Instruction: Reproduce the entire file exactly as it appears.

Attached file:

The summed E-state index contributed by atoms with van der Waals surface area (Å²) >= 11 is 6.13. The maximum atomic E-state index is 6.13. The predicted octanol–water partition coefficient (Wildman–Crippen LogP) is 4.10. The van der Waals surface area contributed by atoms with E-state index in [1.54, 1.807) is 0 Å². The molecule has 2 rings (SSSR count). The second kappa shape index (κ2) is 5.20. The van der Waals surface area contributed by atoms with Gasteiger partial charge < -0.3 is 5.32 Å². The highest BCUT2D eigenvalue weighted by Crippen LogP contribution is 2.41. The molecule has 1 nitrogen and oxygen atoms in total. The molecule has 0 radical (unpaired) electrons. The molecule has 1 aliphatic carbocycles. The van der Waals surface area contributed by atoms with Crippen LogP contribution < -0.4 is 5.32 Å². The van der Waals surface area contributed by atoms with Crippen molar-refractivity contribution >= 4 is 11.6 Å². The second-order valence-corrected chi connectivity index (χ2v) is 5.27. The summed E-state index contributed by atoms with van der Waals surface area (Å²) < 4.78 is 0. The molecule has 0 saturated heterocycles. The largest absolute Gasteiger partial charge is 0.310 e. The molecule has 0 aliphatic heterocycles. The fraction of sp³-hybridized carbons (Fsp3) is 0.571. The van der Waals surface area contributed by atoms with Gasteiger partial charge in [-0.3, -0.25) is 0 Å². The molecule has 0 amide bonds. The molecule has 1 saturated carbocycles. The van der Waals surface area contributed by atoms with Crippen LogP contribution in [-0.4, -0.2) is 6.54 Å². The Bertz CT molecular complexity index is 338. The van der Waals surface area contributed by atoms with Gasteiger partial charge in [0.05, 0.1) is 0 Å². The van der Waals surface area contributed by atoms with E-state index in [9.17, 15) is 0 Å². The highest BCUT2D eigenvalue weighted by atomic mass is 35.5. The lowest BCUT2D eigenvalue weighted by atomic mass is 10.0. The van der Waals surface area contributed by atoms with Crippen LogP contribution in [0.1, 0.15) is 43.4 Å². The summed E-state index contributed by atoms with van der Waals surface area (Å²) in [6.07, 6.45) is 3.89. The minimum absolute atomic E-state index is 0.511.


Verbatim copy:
The summed E-state index contributed by atoms with van der Waals surface area (Å²) >= 11 is 6.13. The maximum atomic E-state index is 6.13. The predicted octanol–water partition coefficient (Wildman–Crippen LogP) is 4.10. The van der Waals surface area contributed by atoms with E-state index in [1.54, 1.807) is 0 Å². The molecule has 2 rings (SSSR count). The second kappa shape index (κ2) is 5.20. The van der Waals surface area contributed by atoms with Gasteiger partial charge < -0.3 is 5.32 Å². The highest BCUT2D eigenvalue weighted by Crippen LogP contribution is 2.41. The molecule has 1 nitrogen and oxygen atoms in total. The molecule has 0 radical (unpaired) electrons. The molecule has 1 aliphatic carbocycles. The van der Waals surface area contributed by atoms with Crippen LogP contribution < -0.4 is 5.32 Å². The van der Waals surface area contributed by atoms with Crippen molar-refractivity contribution >= 4 is 11.6 Å². The second-order valence-corrected chi connectivity index (χ2v) is 5.27. The summed E-state index contributed by atoms with van der Waals surface area (Å²) < 4.78 is 0. The molecule has 0 saturated heterocycles. The largest absolute Gasteiger partial charge is 0.310 e. The molecule has 0 aliphatic heterocycles. The fraction of sp³-hybridized carbons (Fsp3) is 0.571. The van der Waals surface area contributed by atoms with Gasteiger partial charge in [-0.3, -0.25) is 0 Å². The molecule has 0 amide bonds. The molecule has 1 saturated carbocycles. The van der Waals surface area contributed by atoms with Crippen LogP contribution in [-0.4, -0.2) is 6.54 Å². The Bertz CT molecular complexity index is 338. The van der Waals surface area contributed by atoms with Gasteiger partial charge in [0.05, 0.1) is 0 Å². The van der Waals surface area contributed by atoms with E-state index in [9.17, 15) is 0 Å². The highest BCUT2D eigenvalue weighted by atomic mass is 35.5. The lowest BCUT2D eigenvalue weighted by atomic mass is 10.0. The van der Waals surface area contributed by atoms with Crippen LogP contribution in [0.1, 0.15) is 43.4 Å². The summed E-state index contributed by atoms with van der Waals surface area (Å²) in [6.07, 6.45) is 3.89. The minimum absolute atomic E-state index is 0.511.